Shortly before her family went to Boston early this year for Mila Makovec’s experimental treatment of Batten Disease, Mila’s symptoms worsened to the point that her mother, Julia Vitarello, thought she might be losing her daughter to the fatal genetic disease. The quantity and severity of seizures Mila was having skyrocketed to 30 times a day for two minutes at a time. Seven-year old Mila slumped forward most of the time, was losing her ability to hold herself up when standing and walking, and was choking on her pureed food so frequently that she was put on supplemental nutrition through a feeding tube.

The family has been back in Colorado since June and Mila's seizures have lessened in severity and decreased to five to 12 per day, each lasting only a few seconds. Mila stands straight again, with much less support. She holds her head up and is more alert, her mother said. Her swallowing has improved and she’s back to eating pureed food without choking.

“It feels pretty unreal,” Vitarello said. “The fact that there’s good reason to believe that this treatment has actually stopped her disease and has allowed her some improvements…that may seem small to some people given how much she’s lost, but it feels huge to me.”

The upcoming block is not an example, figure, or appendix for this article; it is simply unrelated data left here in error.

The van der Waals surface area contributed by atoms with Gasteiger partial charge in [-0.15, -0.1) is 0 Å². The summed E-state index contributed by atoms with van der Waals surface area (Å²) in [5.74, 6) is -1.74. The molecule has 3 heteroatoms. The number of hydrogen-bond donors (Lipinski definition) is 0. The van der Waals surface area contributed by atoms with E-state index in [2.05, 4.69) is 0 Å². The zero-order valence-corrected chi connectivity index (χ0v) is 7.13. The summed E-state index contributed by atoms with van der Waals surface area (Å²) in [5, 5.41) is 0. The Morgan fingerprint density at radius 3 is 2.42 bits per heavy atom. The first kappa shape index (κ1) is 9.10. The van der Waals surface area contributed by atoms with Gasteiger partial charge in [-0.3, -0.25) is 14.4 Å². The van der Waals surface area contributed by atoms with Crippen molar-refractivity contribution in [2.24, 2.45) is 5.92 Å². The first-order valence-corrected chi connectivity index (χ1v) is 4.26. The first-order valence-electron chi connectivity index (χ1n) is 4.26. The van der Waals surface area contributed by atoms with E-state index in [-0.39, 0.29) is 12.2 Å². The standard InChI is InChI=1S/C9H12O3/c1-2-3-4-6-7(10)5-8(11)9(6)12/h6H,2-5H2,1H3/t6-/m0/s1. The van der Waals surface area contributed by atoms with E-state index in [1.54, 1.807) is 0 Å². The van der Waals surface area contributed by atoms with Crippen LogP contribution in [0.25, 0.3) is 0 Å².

“In the last week, she’s been unbelievably alert, happy, smiling, wide-eyed, and listening to everything we’re saying. She’s been walking up the stairs with support, but alternating her feet all the way to the top,” Vitarello said.

Batten Disease is diabolical; it slinks in around age three and usurps a child’s development by killing neurons and causing the brain to atrophy, eventually shrinking it down to nothing. Sufferers revert to infancy and become unable to walk. The parts of the brain that support speech and sight gradually deteriorate. Children with Mila's type of Batten often die by age 12.

Through a Facebook post in January 2017, Dr. Timothy Yu, a neurologist and neurogeneticist at Boston Children's Hospital learned that Mila’s family was looking for a way to undergo genome sequencing quickly. One mutation in a Batten-causing gene had been located from Mila’s father, Alek Makovec. But two mutations in that gene were needed to cause the disease, and no lab was able to find the other mutation passed on from her mother. Yu stepped up to help and his lab uncovered the extremely tough-to-find mutation, which was the missing clue. And then unexpectedly, Yu took it one step further and told Mila's parents he might be able to help with a treatment.

Yu knew of a recently approved drug called Spinraza, developed to treat another devastating childhood disease. Spinraza was showing remarkable success. He surmised that if he was able to develop a different version of Spinraza, customized to Mila’s specific gene mutation, it might work effectively to hide the error and change the course of Batten Disease in Mila. In January 2018, Mila began treatment using the new drug, affectionately named milasen.